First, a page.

For both sides of $F=ma$: evaluate the integral with respect to position, from starting point $s_0$ to point $s$:

$$ \int_{s_0}^s F \ ds = \int_{s_0}^s ma \ ds \tag{3} $$

The right hand side can be developed, capitalizing on the fact that position and acceleration are not independent.

I omit the factor $m$ temporarily, it is a multiplicative factor that is just carried over each step.

$$ \int_{s_0}^s a \ ds \tag{4} $$

Substitution, using $ds = v \ dt$, with corresponding change of limits.

$$ \int_{t_0}^t a \ v \ dt \tag{5} $$

Change the order:

$$ \int_{t_0}^t v \ a \ dt \tag{6} $$

Using $a \ dt = dv$, with corresponding change of limits.

$$ \int_{v_0}^v v \ dv \tag{7} $$

So we have:

$$ \int_{s_0}^s a \ ds = \tfrac{1}{2}v^2 - \tfrac{1}{2}v_0^2 \tag{8} $$

We multiply both sides with $m$, and then the right hand side of (8) gives us the right hand side of (3). The result: the Work-Energy theorem:

$$ \int_{s_0}^s F \ ds = \tfrac{1}{2}mv^2 - \tfrac{1}{2}mv_0^2 \tag{9} $$

We define the quantity on the left hand side, $\int_{s_0}^s F \ ds$, as work done, and we define change of potential energy $E_p$ as the negative of work done


$$ - \Delta E_p = \Delta E_k \tag{10} $$

Hence the sum of potential energy and kinetic energy is a constant value.

$$ E_k + E_p = C \tag{1} $$


Theories of physics can usually be formulated in various forms that are intertransformable. These transformations are invertable.

As we know: the transformation between Lagrangian mechanics and Hamiltonian mechanics is Legendre transformation. Legrendre transformation is its own inverse; applying Legendre transformation twice recovers the original function.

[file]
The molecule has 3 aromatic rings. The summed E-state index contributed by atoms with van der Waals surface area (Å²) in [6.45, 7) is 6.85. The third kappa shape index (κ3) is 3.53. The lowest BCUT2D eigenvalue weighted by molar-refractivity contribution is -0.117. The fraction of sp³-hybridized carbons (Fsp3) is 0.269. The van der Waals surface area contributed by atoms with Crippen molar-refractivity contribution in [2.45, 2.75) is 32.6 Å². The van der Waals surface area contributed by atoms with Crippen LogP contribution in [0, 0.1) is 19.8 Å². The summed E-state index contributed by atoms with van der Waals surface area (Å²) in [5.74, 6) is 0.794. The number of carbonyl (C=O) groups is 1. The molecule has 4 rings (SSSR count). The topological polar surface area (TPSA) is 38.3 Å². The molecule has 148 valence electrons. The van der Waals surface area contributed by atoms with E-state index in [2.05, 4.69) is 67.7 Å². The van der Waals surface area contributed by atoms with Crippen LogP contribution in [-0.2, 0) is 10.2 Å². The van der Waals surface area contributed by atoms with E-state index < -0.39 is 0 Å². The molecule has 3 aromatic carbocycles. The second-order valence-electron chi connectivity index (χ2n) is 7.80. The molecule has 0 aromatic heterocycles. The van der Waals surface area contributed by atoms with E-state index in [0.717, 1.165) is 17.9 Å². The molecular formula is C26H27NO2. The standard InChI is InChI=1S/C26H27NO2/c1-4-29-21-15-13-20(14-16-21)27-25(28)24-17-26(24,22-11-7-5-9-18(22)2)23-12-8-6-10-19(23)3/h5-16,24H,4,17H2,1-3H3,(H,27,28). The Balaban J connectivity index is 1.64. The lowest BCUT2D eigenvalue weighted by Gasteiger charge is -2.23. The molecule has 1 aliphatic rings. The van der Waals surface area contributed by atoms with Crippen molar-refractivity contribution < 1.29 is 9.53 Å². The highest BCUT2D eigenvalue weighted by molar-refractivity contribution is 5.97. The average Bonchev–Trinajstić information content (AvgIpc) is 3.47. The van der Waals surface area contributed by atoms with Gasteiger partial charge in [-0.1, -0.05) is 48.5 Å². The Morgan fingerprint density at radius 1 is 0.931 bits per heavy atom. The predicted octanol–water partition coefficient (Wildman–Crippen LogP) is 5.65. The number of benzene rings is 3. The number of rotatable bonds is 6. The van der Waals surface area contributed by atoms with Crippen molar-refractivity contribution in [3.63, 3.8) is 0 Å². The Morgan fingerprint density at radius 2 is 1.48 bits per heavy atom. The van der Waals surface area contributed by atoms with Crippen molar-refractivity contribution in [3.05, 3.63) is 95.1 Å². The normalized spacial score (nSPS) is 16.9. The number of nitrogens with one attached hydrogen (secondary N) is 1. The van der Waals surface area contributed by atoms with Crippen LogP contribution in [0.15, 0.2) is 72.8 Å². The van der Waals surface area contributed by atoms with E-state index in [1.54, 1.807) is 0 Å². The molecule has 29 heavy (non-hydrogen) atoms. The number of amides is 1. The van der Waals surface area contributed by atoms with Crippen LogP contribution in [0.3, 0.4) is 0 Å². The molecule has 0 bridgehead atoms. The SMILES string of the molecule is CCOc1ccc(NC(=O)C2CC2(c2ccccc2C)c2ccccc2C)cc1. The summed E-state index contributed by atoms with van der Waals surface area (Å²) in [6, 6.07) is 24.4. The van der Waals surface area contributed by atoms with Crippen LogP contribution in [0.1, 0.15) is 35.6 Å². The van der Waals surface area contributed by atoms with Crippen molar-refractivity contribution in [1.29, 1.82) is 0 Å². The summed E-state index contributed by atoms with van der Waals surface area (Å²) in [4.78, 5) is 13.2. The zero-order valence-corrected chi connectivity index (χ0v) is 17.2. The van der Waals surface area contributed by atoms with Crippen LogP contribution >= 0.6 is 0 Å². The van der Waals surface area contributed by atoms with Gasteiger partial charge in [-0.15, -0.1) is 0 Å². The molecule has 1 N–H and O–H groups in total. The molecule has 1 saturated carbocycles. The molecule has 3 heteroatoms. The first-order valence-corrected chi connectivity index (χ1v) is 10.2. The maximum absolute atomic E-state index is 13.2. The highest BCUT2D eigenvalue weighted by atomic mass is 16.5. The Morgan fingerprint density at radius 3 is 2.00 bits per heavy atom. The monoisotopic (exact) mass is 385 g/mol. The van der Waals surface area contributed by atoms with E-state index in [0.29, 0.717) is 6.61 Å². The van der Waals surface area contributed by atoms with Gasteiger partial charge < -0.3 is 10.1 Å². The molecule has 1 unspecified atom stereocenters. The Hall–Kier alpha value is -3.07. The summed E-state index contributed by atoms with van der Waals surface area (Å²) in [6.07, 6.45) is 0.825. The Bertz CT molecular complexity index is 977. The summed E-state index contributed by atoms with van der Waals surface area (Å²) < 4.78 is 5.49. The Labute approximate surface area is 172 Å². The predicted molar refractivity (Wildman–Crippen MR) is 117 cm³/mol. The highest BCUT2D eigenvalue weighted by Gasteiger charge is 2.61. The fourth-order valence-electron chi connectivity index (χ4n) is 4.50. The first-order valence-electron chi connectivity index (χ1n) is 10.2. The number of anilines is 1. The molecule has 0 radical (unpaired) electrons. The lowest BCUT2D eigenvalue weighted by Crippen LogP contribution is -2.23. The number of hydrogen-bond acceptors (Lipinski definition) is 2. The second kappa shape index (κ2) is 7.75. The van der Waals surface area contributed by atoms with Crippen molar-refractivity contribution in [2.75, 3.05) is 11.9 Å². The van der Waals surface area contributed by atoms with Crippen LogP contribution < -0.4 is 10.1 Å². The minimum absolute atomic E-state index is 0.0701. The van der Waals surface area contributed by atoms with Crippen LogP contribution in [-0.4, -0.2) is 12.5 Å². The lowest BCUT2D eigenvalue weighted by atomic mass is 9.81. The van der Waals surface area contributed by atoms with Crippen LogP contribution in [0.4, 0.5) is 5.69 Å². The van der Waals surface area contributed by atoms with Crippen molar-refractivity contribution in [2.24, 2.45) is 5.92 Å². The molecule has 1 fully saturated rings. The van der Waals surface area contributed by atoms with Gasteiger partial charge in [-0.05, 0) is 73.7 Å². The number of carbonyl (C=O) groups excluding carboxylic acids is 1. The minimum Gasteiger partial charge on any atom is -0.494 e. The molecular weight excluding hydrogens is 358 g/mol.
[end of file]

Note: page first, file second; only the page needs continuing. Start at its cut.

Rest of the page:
The transformation from newtonian mechanics to Energy mechanics is integration with respect to the position coordinate. To recover F=ma we differentiate with respect to the position coordinate.

I submit that when the tranformation between two forms A and B is invertable the two forms are on par, neither being a deeper formulation than the other.

Quantum Mechanics

Quantum mechanics is formulated in such a way that it will predict outcomes in accordance with (1)

In other words, in formulating quantum mechanics it is granted that (1) will hold good.

If you are granting (1) you are implictly granting the phenomenon of inertia.

So: in the above sense inertia does not emerge from quantum mechanics. Inertia is granted as is.


You seem to have it a little backward. Newtonian mechanics are a set of laws that interpret and define the idea of inertial motion, including quantum mechanics, rather than the other way around.

The work of Lagrange, Hamilton, Euler, and Cauchy gives insight and reveals a deep structural layer of physical systems. They are the connection between classical and quantum theory.

You should also look at Cartan's reconstruction where gravitation is a result of the curvature of space-time rather than a force causing acceleration. This is also present in Einstein's theory. Carton's ideas introduce both an intuitive yet natural way of reviewing Newtonian theory.

  • $\begingroup$ I think you got caught up in jargon. $\endgroup$
    – sato
    Commented Aug 26, 2022 at 11:59